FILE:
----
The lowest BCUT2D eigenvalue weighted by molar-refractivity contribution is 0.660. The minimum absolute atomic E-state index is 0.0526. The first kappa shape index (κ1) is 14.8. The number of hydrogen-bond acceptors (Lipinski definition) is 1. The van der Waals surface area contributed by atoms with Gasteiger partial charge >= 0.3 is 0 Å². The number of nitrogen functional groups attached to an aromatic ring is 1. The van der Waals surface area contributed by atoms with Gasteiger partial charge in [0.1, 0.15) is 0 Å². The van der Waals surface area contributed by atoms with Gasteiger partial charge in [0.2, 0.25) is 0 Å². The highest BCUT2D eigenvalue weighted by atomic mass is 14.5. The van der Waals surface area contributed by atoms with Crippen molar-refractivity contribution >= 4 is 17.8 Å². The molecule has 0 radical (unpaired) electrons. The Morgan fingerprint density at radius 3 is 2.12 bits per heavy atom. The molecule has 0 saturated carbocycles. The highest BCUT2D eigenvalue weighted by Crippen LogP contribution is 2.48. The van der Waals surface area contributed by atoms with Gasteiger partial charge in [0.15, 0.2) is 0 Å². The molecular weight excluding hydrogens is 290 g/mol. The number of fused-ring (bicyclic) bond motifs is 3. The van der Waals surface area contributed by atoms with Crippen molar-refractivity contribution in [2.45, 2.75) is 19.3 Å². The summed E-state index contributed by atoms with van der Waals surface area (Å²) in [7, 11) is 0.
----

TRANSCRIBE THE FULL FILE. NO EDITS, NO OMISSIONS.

The lowest BCUT2D eigenvalue weighted by molar-refractivity contribution is 0.660. The minimum absolute atomic E-state index is 0.0526. The first kappa shape index (κ1) is 14.8. The number of hydrogen-bond acceptors (Lipinski definition) is 1. The van der Waals surface area contributed by atoms with Gasteiger partial charge >= 0.3 is 0 Å². The number of nitrogen functional groups attached to an aromatic ring is 1. The van der Waals surface area contributed by atoms with Gasteiger partial charge in [0.1, 0.15) is 0 Å². The van der Waals surface area contributed by atoms with Gasteiger partial charge in [0.2, 0.25) is 0 Å². The highest BCUT2D eigenvalue weighted by atomic mass is 14.5. The van der Waals surface area contributed by atoms with Crippen molar-refractivity contribution >= 4 is 17.8 Å². The molecule has 0 radical (unpaired) electrons. The Morgan fingerprint density at radius 3 is 2.12 bits per heavy atom. The molecule has 0 saturated carbocycles. The highest BCUT2D eigenvalue weighted by Crippen LogP contribution is 2.48. The van der Waals surface area contributed by atoms with Gasteiger partial charge in [0.15, 0.2) is 0 Å². The molecular weight excluding hydrogens is 290 g/mol. The number of fused-ring (bicyclic) bond motifs is 3. The van der Waals surface area contributed by atoms with Crippen molar-refractivity contribution in [2.45, 2.75) is 19.3 Å². The summed E-state index contributed by atoms with van der Waals surface area (Å²) in [7, 11) is 0.